I thought about it

0 Comment Duane Ruth-Heff...
January 7, 2009

Conspiracy--a scary word, conjuring images from alien abductions to presidential assassinations to terrorist plots. But what does it take to actually be part of a conspiracy, legally speaking? Not much, Duane Ruth-Heffelbower, attorney and professor at Fresno Pacific University, notes in this week's Scholars Speak. So little, in fact, that ordinary citizens should be aware just how easily they can become conspirators.

Jimmy Carter confessed to an interviewer that he had committed adultery in his heart. Fortunately for President Carter that is not a crime. But be careful what you think in this post 9/11 world. Sometimes the difference between thinking and doing is less than you expect. December 22, 2008, five Muslim men were convicted of conspiracy to kill American soldiers at Fort Dix, an army base near Philadelphia. They could be sentenced to life in prison.

The evidence in the case consisted mostly of recorded conversations and testimony by two informants who were paid to infiltrate this terrorist cell and gather evidence. The main informant was a legal immigrant who had served time for bank fraud, been arrested for fighting with a neighbor and had filed bankruptcy.

A conviction for conspiracy requires more than just talk, of course. You have to do something in furtherance of the plan. Two actions were alleged in this case. The men purchased assault weapons through the informants, who got them from the FBI, and practiced shooting them in the Pocono Mountains. The other action was scouting nearby military bases. Fort Dix was the preferred target since the father of one of the conspirators owned a business that delivered pizza to the base.

Talking about an attack, acquiring weapons and checking out targets sounds pretty dangerous. That is what you would do if you were going on a suicide mission to kill soldiers on their own base. The jury deliberated for 38 hours, rejecting attempted murder charges on the way to convicting the men of conspiracy. It sounds like the FBI did a good job following up on the lead they received from a Circuit City clerk who called after one of the men had him transfer to DVD video of a shooting session by men where they shouted jihadist slogans. Heads-up police work saved the day.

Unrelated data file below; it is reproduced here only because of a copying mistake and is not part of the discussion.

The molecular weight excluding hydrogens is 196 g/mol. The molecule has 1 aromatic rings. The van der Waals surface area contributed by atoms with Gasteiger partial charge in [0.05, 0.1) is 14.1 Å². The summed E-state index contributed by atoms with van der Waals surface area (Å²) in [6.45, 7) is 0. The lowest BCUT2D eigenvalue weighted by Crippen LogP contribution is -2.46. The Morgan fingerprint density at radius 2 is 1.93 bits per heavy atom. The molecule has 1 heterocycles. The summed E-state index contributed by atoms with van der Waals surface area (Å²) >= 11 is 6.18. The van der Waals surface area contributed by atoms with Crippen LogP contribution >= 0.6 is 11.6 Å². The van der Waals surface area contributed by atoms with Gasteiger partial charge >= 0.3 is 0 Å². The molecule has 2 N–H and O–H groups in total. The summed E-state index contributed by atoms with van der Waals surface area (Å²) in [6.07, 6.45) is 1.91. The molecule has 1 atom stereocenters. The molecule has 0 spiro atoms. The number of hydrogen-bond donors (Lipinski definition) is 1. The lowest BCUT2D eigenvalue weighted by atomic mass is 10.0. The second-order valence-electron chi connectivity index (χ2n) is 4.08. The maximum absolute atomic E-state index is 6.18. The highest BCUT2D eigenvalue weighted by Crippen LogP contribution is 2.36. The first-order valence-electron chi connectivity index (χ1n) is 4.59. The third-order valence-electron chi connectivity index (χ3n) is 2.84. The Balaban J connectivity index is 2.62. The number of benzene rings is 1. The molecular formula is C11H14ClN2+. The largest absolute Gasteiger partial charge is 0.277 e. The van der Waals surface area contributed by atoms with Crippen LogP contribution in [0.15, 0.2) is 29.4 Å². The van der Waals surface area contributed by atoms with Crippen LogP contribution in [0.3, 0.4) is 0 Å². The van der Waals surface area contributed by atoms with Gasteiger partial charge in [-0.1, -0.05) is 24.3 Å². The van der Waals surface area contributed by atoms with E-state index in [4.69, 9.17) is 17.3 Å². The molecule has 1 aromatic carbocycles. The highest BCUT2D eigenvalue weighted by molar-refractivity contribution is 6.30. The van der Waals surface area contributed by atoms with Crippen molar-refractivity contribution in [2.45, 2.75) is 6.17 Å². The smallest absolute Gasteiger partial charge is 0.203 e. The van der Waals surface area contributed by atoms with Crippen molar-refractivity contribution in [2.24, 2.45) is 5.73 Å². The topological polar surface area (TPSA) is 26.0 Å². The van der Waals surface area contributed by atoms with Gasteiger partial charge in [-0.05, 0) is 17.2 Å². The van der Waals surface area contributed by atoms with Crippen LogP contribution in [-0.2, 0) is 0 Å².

The problem here is what the evidence did not show. The prosecution conceded that the men had no plan for carrying out the attack. They were unhappy about the actions of the U.S. government, talked about it with their friends and shot assault rifles at a range in the woods. A lot of patriotic Americans do the same. The second amendment right to bear arms is partly in furtherance of the claim of the Declaration of Independence that “. . .whenever any Form of Government becomes destructive of these ends [life, liberty and the pursuit of happiness], it is the Right of the People to alter or to abolish it, and to institute new Government. . . .”

The other big thing the evidence did not show was that these men were willing to die in the process of killing soldiers. The defendants included a cab driver, a convenience store clerk and three brothers who owned a roofing business. One thing we have learned about suicide jihadists is that they don’t go to work every day while they are planning their attack. The norm, to the extent one can determine such a thing, seems to be that suicide jihadists come from financially better off families and are recruited, trained and equipped by organizations. In the Fort Dix case there was no evidence of connection to any organization. The only help they had was the two informants. There was no one to celebrate their martyrdom.

The question here is whether or not we want our government to protect us by recruiting, equipping and training jihadists using informants who have nothing to lose and much to gain by producing defendants. It would have been terrible if these men had succeeded in entering Fort Dix and committing mass murder. Maybe it is worth wrongly imprisoning some big-mouthed malcontents to avoid atrocities like that.

The FBI ended the investigation and arrested the defendants after the purchase of automatic weapons. There was no plan for the attack yet, but one can assume that the FBI did not want to risk having weapons it provided used in any criminal activity, causing it to wrap the case up. When I teach conspiracy law my students are always amazed at how little it takes to make a case.

Talk and an action in support of the talk will do it. Cases usually come down to who the jury believes, not whether the necessary legal elements are present.

Had any murderous thoughts lately? Be careful who you share them with, particularly if your friend offers to get you a deal on the weapons.

About the author

Duane Ruth-Heffelbower, J.D. teaches criminal evidence and advanced criminal law in the criminology and restorative justice studies program of Fresno Pacific University. He also directs the graduate academic programs in peacemaking and conflict studies.

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